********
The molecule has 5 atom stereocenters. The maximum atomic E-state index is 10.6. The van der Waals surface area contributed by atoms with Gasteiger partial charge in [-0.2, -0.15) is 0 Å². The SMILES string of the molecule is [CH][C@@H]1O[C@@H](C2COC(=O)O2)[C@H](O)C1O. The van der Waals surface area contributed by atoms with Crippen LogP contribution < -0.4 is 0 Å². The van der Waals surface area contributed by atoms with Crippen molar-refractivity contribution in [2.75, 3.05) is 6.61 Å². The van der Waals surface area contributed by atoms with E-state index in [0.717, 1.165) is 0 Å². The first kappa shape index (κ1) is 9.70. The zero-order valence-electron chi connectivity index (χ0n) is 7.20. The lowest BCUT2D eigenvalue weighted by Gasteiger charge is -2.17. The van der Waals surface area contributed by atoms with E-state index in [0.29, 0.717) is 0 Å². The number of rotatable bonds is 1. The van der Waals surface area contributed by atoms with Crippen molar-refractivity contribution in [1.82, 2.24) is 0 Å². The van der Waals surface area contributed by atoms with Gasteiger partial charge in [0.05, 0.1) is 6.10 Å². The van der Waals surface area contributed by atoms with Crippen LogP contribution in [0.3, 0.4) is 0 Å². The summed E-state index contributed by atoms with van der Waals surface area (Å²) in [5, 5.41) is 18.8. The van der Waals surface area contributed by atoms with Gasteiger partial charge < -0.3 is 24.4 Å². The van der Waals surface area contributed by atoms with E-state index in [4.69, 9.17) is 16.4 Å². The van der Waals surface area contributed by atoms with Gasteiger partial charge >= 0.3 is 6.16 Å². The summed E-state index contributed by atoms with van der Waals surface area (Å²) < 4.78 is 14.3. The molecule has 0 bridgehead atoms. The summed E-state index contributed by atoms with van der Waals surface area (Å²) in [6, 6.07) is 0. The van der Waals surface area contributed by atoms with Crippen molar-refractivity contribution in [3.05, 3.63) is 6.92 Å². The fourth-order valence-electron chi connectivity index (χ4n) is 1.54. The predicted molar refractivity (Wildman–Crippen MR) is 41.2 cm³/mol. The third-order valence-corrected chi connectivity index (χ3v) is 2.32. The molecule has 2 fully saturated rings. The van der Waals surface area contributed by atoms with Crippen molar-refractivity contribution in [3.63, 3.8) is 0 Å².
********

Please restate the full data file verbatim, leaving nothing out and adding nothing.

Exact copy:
The molecule has 5 atom stereocenters. The maximum atomic E-state index is 10.6. The van der Waals surface area contributed by atoms with Gasteiger partial charge in [-0.2, -0.15) is 0 Å². The SMILES string of the molecule is [CH][C@@H]1O[C@@H](C2COC(=O)O2)[C@H](O)C1O. The van der Waals surface area contributed by atoms with Crippen LogP contribution < -0.4 is 0 Å². The van der Waals surface area contributed by atoms with Crippen molar-refractivity contribution in [2.75, 3.05) is 6.61 Å². The van der Waals surface area contributed by atoms with E-state index in [0.717, 1.165) is 0 Å². The first kappa shape index (κ1) is 9.70. The zero-order valence-electron chi connectivity index (χ0n) is 7.20. The lowest BCUT2D eigenvalue weighted by Gasteiger charge is -2.17. The van der Waals surface area contributed by atoms with E-state index in [0.29, 0.717) is 0 Å². The number of rotatable bonds is 1. The van der Waals surface area contributed by atoms with Crippen molar-refractivity contribution in [1.82, 2.24) is 0 Å². The van der Waals surface area contributed by atoms with Gasteiger partial charge in [0.05, 0.1) is 6.10 Å². The van der Waals surface area contributed by atoms with Crippen LogP contribution in [0.3, 0.4) is 0 Å². The summed E-state index contributed by atoms with van der Waals surface area (Å²) in [5, 5.41) is 18.8. The van der Waals surface area contributed by atoms with Gasteiger partial charge < -0.3 is 24.4 Å². The van der Waals surface area contributed by atoms with E-state index in [4.69, 9.17) is 16.4 Å². The van der Waals surface area contributed by atoms with Gasteiger partial charge >= 0.3 is 6.16 Å². The summed E-state index contributed by atoms with van der Waals surface area (Å²) < 4.78 is 14.3. The molecule has 0 bridgehead atoms. The summed E-state index contributed by atoms with van der Waals surface area (Å²) in [6, 6.07) is 0. The van der Waals surface area contributed by atoms with Crippen molar-refractivity contribution in [3.05, 3.63) is 6.92 Å². The fourth-order valence-electron chi connectivity index (χ4n) is 1.54. The predicted molar refractivity (Wildman–Crippen MR) is 41.2 cm³/mol. The third-order valence-corrected chi connectivity index (χ3v) is 2.32. The molecule has 2 fully saturated rings. The van der Waals surface area contributed by atoms with Crippen molar-refractivity contribution in [3.63, 3.8) is 0 Å².